Liquid chromatography is generally considered the most sensitive technique for drug analysis. It involves the separation of a mixture into its components by introducing it into a liquid mobile phase which passes through a stationary phase consisting of solid particles, usually packed in a column. Different components of the mixture interact with the phases in different ways. Depending on the relative strengths of the interactions between the solid phase and the mobile phase, certain components of the mixture will take longer to pass through the stationary phase than others. Once a separation is effected, the various components can be detected and quantitatively measured. Most liquid chromatography performed today is done using high pressure to speed up the analysis and is known as HPLC, or high performance liquid chromatography. For a drug analysis by this technique, the sample must be in a solution. Dissolving the active agent is often a difficult task and may require extensive sample preparation and lengthy extraction in an organic solvent. This sample preparation step increases the probability for sample contamination. Depending on the nature of the active agent and its dissolution, the analysis time is in the range of one hour which makes this technique inefficient for on line analysis of drugs.

In inductively coupled plasma optical emission spectroscopy (ICP-OES), the material to be analyzed is prepared as an aerosol which is injected with an argon gas flow into an inductively heated plasma torch. In the central part of this stationary plasma exist temperatures in the range of 6000 to 8000K. At these temperatures, the aerosols are effectively atomized and in excited states. The optical emission is then observed with a polychromator to perform multi-element analysis. ICP method has been used for trace elements of heavy metals such as mercury, lead or tin in drug solutions. The analysis by this technique requires that the sample must be dissolved. As explained above, the dissolution of the sample makes this technique not useful for rapid analysis and eliminates the possibility of using it for on-line measurement.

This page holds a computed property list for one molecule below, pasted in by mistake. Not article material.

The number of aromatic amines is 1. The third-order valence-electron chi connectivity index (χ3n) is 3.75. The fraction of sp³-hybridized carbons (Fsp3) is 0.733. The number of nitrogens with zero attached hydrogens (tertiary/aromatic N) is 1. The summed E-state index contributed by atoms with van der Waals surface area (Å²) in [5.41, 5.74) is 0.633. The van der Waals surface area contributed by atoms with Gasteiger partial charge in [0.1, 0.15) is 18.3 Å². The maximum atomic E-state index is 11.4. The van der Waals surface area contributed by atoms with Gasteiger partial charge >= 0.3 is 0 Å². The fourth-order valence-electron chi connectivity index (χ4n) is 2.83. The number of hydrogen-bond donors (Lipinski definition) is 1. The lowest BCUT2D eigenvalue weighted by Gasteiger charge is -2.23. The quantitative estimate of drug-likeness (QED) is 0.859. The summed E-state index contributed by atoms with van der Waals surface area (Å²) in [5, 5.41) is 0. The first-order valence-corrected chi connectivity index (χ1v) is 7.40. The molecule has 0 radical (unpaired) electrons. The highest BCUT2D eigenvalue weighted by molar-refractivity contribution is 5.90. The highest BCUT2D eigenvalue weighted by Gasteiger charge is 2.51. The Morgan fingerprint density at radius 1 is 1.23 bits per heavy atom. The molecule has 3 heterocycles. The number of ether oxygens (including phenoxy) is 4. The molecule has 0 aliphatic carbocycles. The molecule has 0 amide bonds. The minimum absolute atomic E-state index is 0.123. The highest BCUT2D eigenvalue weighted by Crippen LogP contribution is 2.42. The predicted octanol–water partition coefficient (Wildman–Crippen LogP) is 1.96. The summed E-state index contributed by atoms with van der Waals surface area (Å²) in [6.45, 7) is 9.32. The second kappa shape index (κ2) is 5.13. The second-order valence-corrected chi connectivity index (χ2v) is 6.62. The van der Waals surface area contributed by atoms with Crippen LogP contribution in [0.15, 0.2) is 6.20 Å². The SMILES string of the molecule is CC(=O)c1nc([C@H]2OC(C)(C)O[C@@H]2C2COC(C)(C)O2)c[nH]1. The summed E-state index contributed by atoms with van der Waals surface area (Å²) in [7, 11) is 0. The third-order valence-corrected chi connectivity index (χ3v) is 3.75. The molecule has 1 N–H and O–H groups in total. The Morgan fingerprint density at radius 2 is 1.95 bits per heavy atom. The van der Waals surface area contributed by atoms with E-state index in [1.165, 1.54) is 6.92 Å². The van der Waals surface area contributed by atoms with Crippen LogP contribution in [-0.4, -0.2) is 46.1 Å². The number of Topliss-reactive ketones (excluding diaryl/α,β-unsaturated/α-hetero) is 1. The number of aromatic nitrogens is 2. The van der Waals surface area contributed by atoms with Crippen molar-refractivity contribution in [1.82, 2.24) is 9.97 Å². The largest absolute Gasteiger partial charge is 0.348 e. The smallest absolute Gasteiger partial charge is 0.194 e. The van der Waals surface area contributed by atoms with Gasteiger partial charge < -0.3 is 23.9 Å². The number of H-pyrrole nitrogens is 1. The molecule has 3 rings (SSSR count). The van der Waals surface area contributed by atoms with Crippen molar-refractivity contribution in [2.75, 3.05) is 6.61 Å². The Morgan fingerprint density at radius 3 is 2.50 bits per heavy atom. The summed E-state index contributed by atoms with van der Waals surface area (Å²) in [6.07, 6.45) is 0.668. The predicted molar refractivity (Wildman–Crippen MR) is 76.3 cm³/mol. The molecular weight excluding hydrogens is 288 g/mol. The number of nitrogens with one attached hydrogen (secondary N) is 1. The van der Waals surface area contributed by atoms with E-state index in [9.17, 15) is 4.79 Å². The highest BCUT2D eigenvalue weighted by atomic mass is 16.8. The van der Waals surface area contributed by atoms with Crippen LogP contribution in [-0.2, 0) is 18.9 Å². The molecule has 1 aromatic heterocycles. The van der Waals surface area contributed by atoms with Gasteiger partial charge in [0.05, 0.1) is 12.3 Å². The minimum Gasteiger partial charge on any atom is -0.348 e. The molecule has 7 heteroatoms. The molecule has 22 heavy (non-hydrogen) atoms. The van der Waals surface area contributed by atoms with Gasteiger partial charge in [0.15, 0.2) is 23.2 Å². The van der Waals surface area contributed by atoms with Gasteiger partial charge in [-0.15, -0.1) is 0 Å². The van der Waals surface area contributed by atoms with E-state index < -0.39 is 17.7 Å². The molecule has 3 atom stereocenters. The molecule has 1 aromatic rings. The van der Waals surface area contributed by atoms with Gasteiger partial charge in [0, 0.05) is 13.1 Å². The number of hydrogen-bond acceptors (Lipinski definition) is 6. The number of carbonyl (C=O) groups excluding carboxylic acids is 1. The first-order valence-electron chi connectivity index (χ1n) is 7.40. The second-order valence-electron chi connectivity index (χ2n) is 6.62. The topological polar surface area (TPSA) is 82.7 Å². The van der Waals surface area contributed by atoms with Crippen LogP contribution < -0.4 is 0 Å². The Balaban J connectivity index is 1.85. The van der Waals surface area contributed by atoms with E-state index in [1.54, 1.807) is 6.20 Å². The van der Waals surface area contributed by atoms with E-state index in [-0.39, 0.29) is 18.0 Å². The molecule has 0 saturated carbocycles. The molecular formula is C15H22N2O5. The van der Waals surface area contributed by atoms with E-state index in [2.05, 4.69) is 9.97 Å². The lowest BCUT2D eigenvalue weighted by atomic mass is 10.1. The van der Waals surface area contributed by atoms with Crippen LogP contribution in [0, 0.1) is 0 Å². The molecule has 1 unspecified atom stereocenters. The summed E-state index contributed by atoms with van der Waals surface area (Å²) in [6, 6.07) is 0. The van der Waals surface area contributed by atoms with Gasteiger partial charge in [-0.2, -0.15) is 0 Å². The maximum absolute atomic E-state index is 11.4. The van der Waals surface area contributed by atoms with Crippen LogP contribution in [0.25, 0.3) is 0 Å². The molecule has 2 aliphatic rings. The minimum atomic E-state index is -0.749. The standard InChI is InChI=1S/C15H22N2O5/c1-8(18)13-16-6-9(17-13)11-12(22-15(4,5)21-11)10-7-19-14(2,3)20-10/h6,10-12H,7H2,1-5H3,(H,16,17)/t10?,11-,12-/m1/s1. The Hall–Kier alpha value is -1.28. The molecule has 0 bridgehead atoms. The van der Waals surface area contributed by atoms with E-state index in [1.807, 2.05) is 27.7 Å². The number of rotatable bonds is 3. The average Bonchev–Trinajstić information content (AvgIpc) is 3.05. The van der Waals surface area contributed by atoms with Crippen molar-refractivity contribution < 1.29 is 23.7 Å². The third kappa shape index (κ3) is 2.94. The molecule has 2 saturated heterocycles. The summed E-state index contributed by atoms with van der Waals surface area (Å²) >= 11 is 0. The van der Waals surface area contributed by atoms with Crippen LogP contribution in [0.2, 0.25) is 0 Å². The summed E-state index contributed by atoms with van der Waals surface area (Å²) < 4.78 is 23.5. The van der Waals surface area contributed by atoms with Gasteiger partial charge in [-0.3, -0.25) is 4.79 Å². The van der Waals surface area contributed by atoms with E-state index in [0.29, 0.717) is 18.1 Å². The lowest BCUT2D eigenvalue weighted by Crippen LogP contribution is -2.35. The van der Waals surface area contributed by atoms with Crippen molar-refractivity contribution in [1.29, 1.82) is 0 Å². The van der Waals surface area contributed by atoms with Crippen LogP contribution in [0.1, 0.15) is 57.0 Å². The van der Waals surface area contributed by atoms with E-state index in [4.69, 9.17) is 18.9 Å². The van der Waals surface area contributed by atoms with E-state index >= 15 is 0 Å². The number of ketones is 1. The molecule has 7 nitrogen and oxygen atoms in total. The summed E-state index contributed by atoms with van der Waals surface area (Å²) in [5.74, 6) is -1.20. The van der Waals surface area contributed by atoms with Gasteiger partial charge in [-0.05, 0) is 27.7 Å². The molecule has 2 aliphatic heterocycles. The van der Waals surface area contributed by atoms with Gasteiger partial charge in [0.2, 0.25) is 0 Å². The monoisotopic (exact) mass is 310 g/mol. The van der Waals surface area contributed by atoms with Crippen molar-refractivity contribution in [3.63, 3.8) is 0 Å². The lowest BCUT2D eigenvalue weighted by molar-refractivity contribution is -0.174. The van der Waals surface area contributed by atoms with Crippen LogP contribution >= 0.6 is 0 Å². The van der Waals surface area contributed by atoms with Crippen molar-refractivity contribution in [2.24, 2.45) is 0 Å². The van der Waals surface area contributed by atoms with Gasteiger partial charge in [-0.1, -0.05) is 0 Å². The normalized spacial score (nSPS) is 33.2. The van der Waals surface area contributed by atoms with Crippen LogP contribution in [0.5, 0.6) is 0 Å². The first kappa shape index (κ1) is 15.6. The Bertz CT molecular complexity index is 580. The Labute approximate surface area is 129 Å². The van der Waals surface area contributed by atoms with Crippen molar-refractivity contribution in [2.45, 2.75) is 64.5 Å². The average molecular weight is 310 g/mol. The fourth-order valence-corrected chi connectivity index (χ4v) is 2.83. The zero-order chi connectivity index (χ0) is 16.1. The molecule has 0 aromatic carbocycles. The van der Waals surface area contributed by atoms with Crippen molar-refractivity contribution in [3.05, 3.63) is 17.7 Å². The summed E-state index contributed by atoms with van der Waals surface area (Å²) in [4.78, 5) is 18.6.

Graphite furnace atomic absorption spectroscopy (GF-AAS) utilizes the specific absorption features of elements. The substance to be analyzed is dissolved and a droplet of the obtained solution is fed into a graphite furnace. The electrically heated furnace atomizes the droplet to form a cloud of atoms. The absorption of the radiation from an element specific lamp along the axis of the furnace is observed to determine the concentration of this element.

The conventional techniques mentioned above are predominantly used in laboratories which are separated from the production line. Moreover, they are also labor intensive because of the long time required for sample preparation and analysis.